Welcome to the last part of the Prolog Crash Course. Today we will talk about Cuts and Negations.
This post is based on this tutorial.
What is a "Cut"?
In the previous posts, we saw several examples of Prolog's backtracking behaviour. In some examples, we needed a lot of steps to travel the whole search tree. This can be inefficient, for example in cases where we know that there is only a single legitimate solution and no need to search further.
The cut operator
T is designed to control the backtracking behaviour in order to increase efficiency. Let's look at an example.
We define a predicate
maxi/3: the first two arguments define a range of numbers, and the third argument is equal to the maximum value of these two. In other words, this fact should return
: (? (maxi 5 1 5)) -> T
while these ones are
: (? (maxi 2 3 2)) -> NIL : (? (maxi 2 3 5)) -> NIL
Of course we can also query the maximum:
: (? (maxi 2 3 @Max)) @Max=3 -> NIL
Now let's define
maxi. We want to compare two numbers
@Y. To do this, we can call a PicoLisp function. The corresponding clause has three parts:
^symbol in the CAR,
- the PicoLisp program body in the CDDR,
- the variable to which the result is unified in the CADR.
(be maxi (@X @Y @Y) (^ @ (<= @X @Y)) ) (be maxi (@X @Y @X) (^ @ (> @X @Y)) )
We don't really care for the result as such, this is why the variable
@ is anonymous.
Prolog tests two cases: first if
@X <= @Y, and then if
@X>@Y. Where is the problem?
Our definition is not wrong, but it is unefficient. If the first clause already returns
T, there is actually no need to test for the second condition. The first and second clause are mutually exclusive. In this case, the cut operator comes in handy.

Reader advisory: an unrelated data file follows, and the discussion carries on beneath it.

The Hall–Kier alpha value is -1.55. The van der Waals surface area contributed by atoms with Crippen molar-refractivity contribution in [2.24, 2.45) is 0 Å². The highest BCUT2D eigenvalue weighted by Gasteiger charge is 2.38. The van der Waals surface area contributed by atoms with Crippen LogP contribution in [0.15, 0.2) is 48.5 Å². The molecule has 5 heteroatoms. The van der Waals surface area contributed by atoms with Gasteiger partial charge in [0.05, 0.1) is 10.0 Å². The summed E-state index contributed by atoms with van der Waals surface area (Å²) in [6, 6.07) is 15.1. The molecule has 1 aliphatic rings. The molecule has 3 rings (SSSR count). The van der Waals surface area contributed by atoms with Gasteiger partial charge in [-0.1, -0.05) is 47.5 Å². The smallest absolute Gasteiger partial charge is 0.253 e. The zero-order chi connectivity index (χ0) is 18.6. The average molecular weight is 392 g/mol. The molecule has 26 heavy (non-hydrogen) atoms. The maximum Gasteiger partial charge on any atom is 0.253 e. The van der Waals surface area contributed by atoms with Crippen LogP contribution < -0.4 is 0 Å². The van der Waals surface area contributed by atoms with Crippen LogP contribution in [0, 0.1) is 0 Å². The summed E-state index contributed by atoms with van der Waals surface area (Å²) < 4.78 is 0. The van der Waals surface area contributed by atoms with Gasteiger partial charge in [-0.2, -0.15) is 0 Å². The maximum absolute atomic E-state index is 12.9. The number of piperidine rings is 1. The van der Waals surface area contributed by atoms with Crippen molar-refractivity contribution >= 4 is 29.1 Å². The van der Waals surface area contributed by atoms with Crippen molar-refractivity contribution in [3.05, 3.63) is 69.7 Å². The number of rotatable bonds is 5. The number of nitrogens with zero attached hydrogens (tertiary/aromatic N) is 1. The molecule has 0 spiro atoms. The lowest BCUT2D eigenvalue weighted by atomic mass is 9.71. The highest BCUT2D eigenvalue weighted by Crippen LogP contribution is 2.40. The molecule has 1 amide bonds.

With the following notation, we can tell Prolog to stop if the first clause evaluates to
(be maxi (@X @Y @Y) (^ @ (<= @X @Y)) T)
This type of cut is called a green cut, because there is no influence on the program output itself if you remove the cut symbol
On the other hand, red cuts are cuts that causes a program change. These cuts can be dangerous and need to be tested well.
Negation as a failure
There are two kinds of negations in formal logic. Strong negation means that a statement is considered as false only if it can be proven to be false. On the other hand, weak negation means that if a statement cannot be proven true, it is considered as false. Latter one is also called negation as a failure.
(In Prolog, this is implemented as **negation as failure* operator and can be written as
Why do we need it? We can implement it to describe "except" statements, such as: "Mary likes all animals except insects". In Pilog, we can implement it using the cut operator and the built-in predicate
# Mary likes all animals except insects. (be likes (Mary @X) (insect @X) T (fail) ) (be likes (Mary @X) (animal @X) )
where animals are:
(be animal (@X) (insect @X)) (be animal (@X) (pet @X)) (be animal (@X) (cattle @X)) (be insect (Spider)) (be pet (Cat)) (be pet (Dog)) (be cattle (Cow))
Let's test it:
: (? (likes Mary Cat)) -> T : (? (likes Mary Spider)) -> NIL
Congratulations, with this post we have finished the Pilog introduction. In the next posts, we will see how we can embed it into PicoLisp and use it for database queries.
Top comments (0)